Sir Alex Ferguson laid bare many of his footballing relationships in his recently released autobiography, while also detailing some high-profile falling outs he endured in his illustrious tenure at Manchester United.
Roy Keane, David Beckham and Owen Hargreaves all attracted criticism of varying degrees from their former manager, while their were kinder words afforded to some other prominent figures in the game.
One person who did not get so much as a mention, however, was West Ham boss Sam Allardyce, who claims he had initially been included in the memoir of the Old Trafford icon.
Allardyce, however, did not make the final cut when the final edition went to print, but explains Ferguson got in touch to apologise for not being able to include him in the much-anticipated book.
"If you’re going to put it all down on paper, you might as well tell the whole truth and that is exactly what Sir Alex Ferguson appears to have done in his autobiography," the Hammers manager wrote in his Evening Standard column.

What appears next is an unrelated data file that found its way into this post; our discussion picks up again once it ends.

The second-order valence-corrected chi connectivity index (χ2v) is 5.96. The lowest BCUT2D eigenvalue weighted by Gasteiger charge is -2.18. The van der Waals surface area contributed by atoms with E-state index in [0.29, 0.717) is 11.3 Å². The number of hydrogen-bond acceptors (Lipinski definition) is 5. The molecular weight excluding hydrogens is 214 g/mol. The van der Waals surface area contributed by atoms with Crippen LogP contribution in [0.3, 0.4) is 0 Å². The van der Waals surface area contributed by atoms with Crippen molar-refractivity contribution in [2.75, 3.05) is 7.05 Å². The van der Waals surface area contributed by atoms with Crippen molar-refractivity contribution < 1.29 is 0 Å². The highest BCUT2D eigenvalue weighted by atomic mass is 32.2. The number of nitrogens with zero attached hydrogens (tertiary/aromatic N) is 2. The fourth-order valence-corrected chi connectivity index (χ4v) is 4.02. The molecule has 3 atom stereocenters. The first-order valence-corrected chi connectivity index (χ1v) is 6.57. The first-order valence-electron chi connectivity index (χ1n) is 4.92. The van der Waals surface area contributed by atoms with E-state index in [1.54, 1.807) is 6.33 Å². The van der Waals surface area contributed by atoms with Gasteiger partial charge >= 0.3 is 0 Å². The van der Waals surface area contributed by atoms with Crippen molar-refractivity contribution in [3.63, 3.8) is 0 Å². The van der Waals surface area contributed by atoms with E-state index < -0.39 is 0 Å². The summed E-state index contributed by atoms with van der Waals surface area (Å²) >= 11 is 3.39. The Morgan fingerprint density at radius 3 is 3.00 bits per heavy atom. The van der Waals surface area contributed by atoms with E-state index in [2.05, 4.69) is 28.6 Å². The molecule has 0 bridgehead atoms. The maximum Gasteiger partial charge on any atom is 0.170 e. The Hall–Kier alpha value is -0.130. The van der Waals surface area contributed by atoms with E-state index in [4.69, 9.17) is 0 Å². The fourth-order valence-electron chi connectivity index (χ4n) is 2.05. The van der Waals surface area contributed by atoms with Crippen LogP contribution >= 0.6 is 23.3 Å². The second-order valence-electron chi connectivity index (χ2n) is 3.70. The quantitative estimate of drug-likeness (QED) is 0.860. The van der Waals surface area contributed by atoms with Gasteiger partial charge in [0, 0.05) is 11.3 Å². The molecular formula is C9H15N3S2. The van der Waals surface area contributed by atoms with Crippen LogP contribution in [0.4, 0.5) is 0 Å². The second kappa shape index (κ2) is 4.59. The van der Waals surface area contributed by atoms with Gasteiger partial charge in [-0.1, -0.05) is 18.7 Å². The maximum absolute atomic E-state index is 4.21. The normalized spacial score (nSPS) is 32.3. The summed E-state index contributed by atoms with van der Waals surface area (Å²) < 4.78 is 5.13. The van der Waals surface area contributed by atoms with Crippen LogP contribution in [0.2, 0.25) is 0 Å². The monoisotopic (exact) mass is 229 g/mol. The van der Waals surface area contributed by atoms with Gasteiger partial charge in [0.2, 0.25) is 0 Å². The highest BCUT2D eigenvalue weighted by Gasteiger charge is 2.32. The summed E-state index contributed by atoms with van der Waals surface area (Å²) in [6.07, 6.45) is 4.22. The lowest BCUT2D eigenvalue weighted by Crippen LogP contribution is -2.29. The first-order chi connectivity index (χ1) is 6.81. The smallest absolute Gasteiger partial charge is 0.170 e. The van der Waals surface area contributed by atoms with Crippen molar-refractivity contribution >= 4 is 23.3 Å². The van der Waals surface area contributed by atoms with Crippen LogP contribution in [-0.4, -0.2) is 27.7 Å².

"So far I’ve only read the extracts in the papers but I’m hoping Sir Alex will send me a copy — especially after leaving me out of it! Apparently I did appear in a section but it was omitted from the book. Sir Alex rang me to apologise but I told him not to be silly — the book is probably all the better for not having me in it."
The book has caused relative controversy since its release, with Ferguson coming under fire for comments made not only about his former Manchester United charges, but other current professionals.
Allardyce, though, has given his backing to Ferguson for his honesty, and believes the he has done the right thing by staying true to himself throughout.
"When deciding whether or not to write an autobiography, I suppose the first thing is to decide whether or not you believe it will be interesting — whether anyone will be bothered to read your story," he added.
"If you think the answer is ‘yes’, you should be true to yourself, write it how you see your football life has developed over the years.
"Personally I would be making sure the ‘good’ part of this job is highlighted rather than too much negative stuff and I am sure that will be the case in Sir Alex’s tome."